They said they liked the fact that I’m young. Specifically, BusinessDay said they were trying to introduce younger voices to their readership. If you want your platform to survive, the average age of your readership has to be under 50. If your readership is aging, that means your platform is dying. They were trying to introduce youthful voices to BusinessDay, and I ended up becoming like the linchpin of that strategy in early 2019. I was just writing opinion columns on the platform. I wasn’t doing much journalism work. I was a journalist in the international space but not in Nigeria.
And then this changed in August 2019, when my cousin, who had just moved to the UK, told me he had a story for me. He used to work at the Badagry general hospital. He said what was going on at that hospital couldn’t continue. They had a maternal mortality rate of over 40%. Generators didn’t have diesel; they carried out surgeries with flashlights on their phones, the taps didn’t run, etc. Instead of using running water, a global standard for surgeons, they used buckets, and the pharmacies never had stock. So when patients come, there are no drugs in the hospital’s pharmacy for them. He was like the only option left to get the government’s attention to the hospital was to put the story out there, so he contacted me. I had never done this type of story before, but I jumped at it.
I think that’s the best form of journalism – when you do something that would have an impact. The story titled “Death in Badagry general hospital” was published in August 2019. The story ended up having an impact. The Lagos State Health Service Commission quickly sent a team there unannounced, and as a result, some changes were made. The hospital generator not having diesel was fixed, and the pharmacy was stocked. The Managing Director was almost fired; he was recommended to be fired, but he politically wiggled his way out of it. The long and short of the matter was that the maternal mortality rate of 40% was cut in half, at least due to that work. That was the first time I thought to myself that wow, is nobody in Nigeria doing this? Because I consider this to be like low-hanging fruit.
Then, I realised that there weren’t many people in the investigative journalism space in Nigeria. It was pretty much Fisayo Soyombo and Chinedu Asadu, and even Chinedu wasn’t really known then. So from that point, I started looking out for more stuff like that. Bear in mind that there wasn’t any payment structure for this. I didn’t get paid for the Badagry story, and I didn’t ask for payment. It was something I just did because it needed to be done. And it was published on The Scoop, which was a reasonably popular platform at the time, but I think it’s now defunct.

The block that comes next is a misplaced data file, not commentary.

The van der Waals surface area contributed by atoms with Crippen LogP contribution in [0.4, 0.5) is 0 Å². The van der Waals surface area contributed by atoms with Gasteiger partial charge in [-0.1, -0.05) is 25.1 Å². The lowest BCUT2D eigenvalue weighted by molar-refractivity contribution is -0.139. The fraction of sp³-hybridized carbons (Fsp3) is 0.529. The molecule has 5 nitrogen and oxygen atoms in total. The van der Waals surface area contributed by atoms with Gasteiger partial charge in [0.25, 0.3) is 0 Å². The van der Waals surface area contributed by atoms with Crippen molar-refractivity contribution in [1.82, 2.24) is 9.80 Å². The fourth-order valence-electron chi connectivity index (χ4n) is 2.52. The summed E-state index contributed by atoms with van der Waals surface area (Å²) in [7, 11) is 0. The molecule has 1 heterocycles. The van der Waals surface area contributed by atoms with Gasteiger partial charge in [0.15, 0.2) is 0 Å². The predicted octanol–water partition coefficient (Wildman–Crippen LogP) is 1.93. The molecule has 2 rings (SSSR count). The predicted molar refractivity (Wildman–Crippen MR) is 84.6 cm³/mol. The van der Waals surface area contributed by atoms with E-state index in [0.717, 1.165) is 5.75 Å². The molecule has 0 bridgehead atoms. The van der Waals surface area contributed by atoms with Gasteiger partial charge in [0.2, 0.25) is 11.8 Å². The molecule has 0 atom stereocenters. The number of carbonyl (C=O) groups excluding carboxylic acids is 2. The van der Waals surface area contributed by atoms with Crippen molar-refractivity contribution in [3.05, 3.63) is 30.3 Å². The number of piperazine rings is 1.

Anyway, in August 2019, I started writing for Newswire NGR, and that was when I did a story about the phenomenal rape case in Abuja, where young women were getting yanked off the street and raped in police custody. My report unmasked the person behind the menace as Hajia Safiya Umar, the former head of the Abuja Environmental Protection Board.
The story did not only expose her; it made her functionally unable to continue doing those things. The story was also later cited in the Ikeja High Court judgement delivered by Justice Binta Murtala Nyako favouring one of the victims. The judgement outlawed the practice of kidnapping women off the streets in Abuja under the guise of fighting prostitution. That was like my proper big win as a journalist, and I thought that I really want to keep doing this. Again, I was still doing my regular content creation work, and I still do till today because that’s where my bread and butter comes from. Investigative journalism doesn’t pay my bills. It’s a passion project, so I try not to criticize my colleagues who don’t do the type of work I do because it’s challenging in Nigeria and unrewarding.